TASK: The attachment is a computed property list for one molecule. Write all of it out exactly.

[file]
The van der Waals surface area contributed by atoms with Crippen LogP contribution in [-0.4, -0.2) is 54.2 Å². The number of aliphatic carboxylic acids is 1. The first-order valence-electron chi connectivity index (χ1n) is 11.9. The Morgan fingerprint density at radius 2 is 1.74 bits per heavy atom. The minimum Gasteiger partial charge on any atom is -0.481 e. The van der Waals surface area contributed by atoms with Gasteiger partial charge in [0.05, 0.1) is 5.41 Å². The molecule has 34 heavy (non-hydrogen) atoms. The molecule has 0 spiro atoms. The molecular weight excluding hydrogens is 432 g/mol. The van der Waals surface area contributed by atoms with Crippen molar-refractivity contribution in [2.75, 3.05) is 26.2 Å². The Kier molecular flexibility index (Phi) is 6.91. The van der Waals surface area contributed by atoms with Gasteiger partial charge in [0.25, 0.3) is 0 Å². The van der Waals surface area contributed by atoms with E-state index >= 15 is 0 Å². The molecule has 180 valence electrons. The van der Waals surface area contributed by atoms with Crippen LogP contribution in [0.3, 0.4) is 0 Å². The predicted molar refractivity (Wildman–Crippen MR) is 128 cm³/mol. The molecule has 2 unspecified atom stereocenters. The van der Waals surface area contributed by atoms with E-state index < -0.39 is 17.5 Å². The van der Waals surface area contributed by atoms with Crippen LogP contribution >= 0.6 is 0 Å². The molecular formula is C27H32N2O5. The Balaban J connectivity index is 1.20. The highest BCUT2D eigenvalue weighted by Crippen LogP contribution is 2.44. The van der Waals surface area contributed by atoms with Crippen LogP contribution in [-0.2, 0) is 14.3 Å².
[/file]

The van der Waals surface area contributed by atoms with Crippen LogP contribution in [-0.4, -0.2) is 54.2 Å². The number of aliphatic carboxylic acids is 1. The first-order valence-electron chi connectivity index (χ1n) is 11.9. The Morgan fingerprint density at radius 2 is 1.74 bits per heavy atom. The minimum Gasteiger partial charge on any atom is -0.481 e. The van der Waals surface area contributed by atoms with Gasteiger partial charge in [0.05, 0.1) is 5.41 Å². The molecule has 34 heavy (non-hydrogen) atoms. The molecule has 0 spiro atoms. The molecular weight excluding hydrogens is 432 g/mol. The van der Waals surface area contributed by atoms with Crippen molar-refractivity contribution in [2.75, 3.05) is 26.2 Å². The Kier molecular flexibility index (Phi) is 6.91. The van der Waals surface area contributed by atoms with Gasteiger partial charge in [0.25, 0.3) is 0 Å². The van der Waals surface area contributed by atoms with E-state index >= 15 is 0 Å². The molecule has 180 valence electrons. The van der Waals surface area contributed by atoms with Crippen LogP contribution in [0.3, 0.4) is 0 Å². The predicted molar refractivity (Wildman–Crippen MR) is 128 cm³/mol. The molecule has 2 unspecified atom stereocenters. The van der Waals surface area contributed by atoms with E-state index < -0.39 is 17.5 Å². The van der Waals surface area contributed by atoms with Crippen LogP contribution >= 0.6 is 0 Å². The molecular formula is C27H32N2O5. The Balaban J connectivity index is 1.20. The highest BCUT2D eigenvalue weighted by Crippen LogP contribution is 2.44. The van der Waals surface area contributed by atoms with Crippen LogP contribution in [-0.2, 0) is 14.3 Å².